______________


______________


______________


______________


______________


______________


______________


______________


______________


______________


______________


______________


______________


______________


______________


______________


______________


______________


______________


 

 

Wooden things

 

Wood regularly gets washed up onto beaches. As a general rule, the livelier the waves, the bigger the winds, the larger the pieces of wood that get washed up.

 

Some can be natural - branches that have been broken off and have ended up in our water courses; trees that have been uprooted by high river waters or blown down by gales and so on.

 

But also there are less natural sources - planks, pallets and cut logs can similarly be washed in to our seas.

 

A final source is the remants of structures embedded in the sand which can be revealed at times when the tide and sand level is low.

Wood is an important part of beach ecology. It traps sand which reinforces dune strength and can start the development of new dunes. It also is home to insects, and shelters plants and birds. Rotting down, it adds useful nutrients and texture to sand to help plant growth.

For this reason, it is important that beaches are not stripped of all their wood for burning or craft projects.

 

Driftwood

 

Driftwood is exactly what it says - it is wood that drifts. After being bleached by the sun, and worn down by the sand, it can be extraordinarily beautiful. Out at sea, wood provides essential resting places for birds and insects, and may also support goose barnacle colonies (pictured above).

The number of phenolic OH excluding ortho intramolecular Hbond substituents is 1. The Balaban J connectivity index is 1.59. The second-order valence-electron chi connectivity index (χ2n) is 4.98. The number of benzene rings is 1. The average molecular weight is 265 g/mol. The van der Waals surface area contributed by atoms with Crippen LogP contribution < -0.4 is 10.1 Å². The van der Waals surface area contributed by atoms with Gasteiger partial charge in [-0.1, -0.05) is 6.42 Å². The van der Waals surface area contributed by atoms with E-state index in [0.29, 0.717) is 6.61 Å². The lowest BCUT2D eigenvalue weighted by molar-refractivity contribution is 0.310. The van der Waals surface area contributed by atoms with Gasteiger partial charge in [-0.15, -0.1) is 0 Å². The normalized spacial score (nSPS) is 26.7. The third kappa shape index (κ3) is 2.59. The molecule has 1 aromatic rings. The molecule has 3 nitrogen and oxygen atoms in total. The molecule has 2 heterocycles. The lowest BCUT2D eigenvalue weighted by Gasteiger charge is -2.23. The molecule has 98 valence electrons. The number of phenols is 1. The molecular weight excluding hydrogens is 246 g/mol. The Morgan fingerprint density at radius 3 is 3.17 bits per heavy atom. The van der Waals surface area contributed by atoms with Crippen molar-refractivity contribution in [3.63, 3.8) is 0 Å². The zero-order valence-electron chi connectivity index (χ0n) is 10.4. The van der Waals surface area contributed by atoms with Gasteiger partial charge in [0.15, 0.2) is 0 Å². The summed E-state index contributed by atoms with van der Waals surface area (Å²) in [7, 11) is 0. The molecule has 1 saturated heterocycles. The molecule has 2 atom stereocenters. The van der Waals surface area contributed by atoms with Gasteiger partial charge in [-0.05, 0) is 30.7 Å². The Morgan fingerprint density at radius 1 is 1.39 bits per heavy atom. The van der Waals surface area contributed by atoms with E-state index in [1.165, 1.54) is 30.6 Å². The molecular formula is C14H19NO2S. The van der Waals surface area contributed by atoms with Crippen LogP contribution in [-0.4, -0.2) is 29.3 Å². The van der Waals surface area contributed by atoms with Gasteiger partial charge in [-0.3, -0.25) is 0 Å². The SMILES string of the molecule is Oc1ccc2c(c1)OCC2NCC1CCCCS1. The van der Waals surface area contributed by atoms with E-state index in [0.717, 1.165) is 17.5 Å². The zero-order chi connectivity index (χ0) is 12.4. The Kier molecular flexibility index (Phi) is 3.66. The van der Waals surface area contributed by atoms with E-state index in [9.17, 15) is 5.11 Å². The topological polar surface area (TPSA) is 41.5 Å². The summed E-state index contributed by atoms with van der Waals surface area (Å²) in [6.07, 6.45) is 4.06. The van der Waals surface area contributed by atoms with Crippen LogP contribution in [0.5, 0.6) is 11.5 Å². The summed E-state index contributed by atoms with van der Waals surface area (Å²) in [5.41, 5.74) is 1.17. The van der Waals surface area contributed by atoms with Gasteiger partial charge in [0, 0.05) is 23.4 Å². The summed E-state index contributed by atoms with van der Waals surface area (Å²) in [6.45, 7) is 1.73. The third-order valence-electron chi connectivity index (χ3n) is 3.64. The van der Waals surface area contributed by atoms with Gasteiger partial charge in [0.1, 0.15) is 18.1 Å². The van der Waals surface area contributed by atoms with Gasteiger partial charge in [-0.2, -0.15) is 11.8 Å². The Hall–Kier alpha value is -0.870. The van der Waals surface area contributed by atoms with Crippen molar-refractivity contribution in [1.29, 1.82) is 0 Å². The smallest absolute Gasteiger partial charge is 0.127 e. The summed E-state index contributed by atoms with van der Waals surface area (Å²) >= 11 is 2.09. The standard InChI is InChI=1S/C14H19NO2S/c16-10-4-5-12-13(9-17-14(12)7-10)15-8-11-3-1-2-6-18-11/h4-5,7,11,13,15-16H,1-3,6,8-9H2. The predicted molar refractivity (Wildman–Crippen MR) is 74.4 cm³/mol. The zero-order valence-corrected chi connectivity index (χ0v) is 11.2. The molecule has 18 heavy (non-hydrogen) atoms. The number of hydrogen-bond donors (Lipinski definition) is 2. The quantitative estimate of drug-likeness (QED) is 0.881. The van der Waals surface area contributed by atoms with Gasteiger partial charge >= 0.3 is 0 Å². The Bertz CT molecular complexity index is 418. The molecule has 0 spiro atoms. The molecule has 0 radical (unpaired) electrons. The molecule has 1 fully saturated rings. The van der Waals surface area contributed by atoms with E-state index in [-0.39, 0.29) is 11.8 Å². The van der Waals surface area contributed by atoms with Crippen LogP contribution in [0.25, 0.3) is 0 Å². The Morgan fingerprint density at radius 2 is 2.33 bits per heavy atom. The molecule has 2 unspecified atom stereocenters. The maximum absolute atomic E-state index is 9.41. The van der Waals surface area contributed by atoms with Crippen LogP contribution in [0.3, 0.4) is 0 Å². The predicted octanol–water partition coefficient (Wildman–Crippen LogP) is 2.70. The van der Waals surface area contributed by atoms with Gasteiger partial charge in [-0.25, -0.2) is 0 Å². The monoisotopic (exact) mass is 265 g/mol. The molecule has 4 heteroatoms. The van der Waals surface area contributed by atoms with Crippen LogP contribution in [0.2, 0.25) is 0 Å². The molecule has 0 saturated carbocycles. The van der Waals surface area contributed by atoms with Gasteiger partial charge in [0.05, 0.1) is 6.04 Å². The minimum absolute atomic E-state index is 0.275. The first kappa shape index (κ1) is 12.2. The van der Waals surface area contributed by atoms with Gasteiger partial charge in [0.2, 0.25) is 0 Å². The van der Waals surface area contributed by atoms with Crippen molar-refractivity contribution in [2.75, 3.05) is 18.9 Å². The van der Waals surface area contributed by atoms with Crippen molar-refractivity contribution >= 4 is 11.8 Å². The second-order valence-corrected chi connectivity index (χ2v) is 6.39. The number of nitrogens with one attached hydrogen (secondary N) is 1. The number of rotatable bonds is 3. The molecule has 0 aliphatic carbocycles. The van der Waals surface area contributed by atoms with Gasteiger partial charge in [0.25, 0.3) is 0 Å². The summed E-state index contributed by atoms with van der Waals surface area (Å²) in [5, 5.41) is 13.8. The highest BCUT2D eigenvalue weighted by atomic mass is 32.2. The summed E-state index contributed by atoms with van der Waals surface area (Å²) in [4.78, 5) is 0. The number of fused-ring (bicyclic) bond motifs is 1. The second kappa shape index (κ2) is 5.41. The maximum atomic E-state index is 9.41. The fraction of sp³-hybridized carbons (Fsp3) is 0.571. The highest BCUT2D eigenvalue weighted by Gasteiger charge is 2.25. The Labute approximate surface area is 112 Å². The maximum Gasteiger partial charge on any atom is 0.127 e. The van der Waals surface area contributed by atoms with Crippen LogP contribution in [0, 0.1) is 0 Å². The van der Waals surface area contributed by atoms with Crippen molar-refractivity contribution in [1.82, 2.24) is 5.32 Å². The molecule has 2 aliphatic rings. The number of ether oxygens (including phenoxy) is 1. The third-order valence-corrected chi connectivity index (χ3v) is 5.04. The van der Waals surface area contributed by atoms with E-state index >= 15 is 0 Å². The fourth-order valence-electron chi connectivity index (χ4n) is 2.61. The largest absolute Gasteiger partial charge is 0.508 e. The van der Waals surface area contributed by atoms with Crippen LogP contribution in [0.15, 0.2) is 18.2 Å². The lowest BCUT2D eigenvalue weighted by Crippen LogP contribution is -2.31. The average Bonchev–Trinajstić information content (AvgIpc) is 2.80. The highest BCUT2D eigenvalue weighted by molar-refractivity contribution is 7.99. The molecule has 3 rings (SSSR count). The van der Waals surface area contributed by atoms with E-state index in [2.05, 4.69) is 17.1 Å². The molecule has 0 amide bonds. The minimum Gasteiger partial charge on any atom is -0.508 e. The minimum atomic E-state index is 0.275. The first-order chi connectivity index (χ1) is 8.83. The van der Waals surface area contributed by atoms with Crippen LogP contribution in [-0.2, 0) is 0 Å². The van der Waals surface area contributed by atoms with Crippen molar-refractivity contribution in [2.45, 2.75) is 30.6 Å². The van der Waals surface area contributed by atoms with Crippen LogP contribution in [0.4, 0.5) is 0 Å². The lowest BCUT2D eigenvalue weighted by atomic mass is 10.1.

Some drfitwood is manmade - like the pallet below left - and some is entirely natural - like the branches below right.

 

Posts in the sand

 

When the tide goes out, and when sand levels are low, posts can sometimes be seen on some beaches. These may be the remains of old piers (walkways to boats anchored in deeper water), or perhaps old groynes (wooden barriers to prevent the sea moving sand down the beach). It is useful to find more than one post to see if they form a recognisable pattern.

 

Putsborough ship

 

Occasionally, 'posts' will turn out to be the remains of a wooden ship, like this one in North Devon.

Carpenter's mallet

 

Wood rots in the water and gets damaged by bring bashed against rocks and so forth. As a result, whole items (except pallets which often seem to make it onto the beach in one piece) are rarely found. I was delighted to find this carpenter's mallet one day. Perhaps someone had taken it onto the beach to hammer in their wind break and it had got lost in the sand?

Things that look woody but aren't really driftwood:

Sea beans

 

These woody beans or seeds may turn out to be sea beans - more information can be found here.

Almond shell

 

This small round woody shell has come from an almond. More information about the other nuts which can wash up here.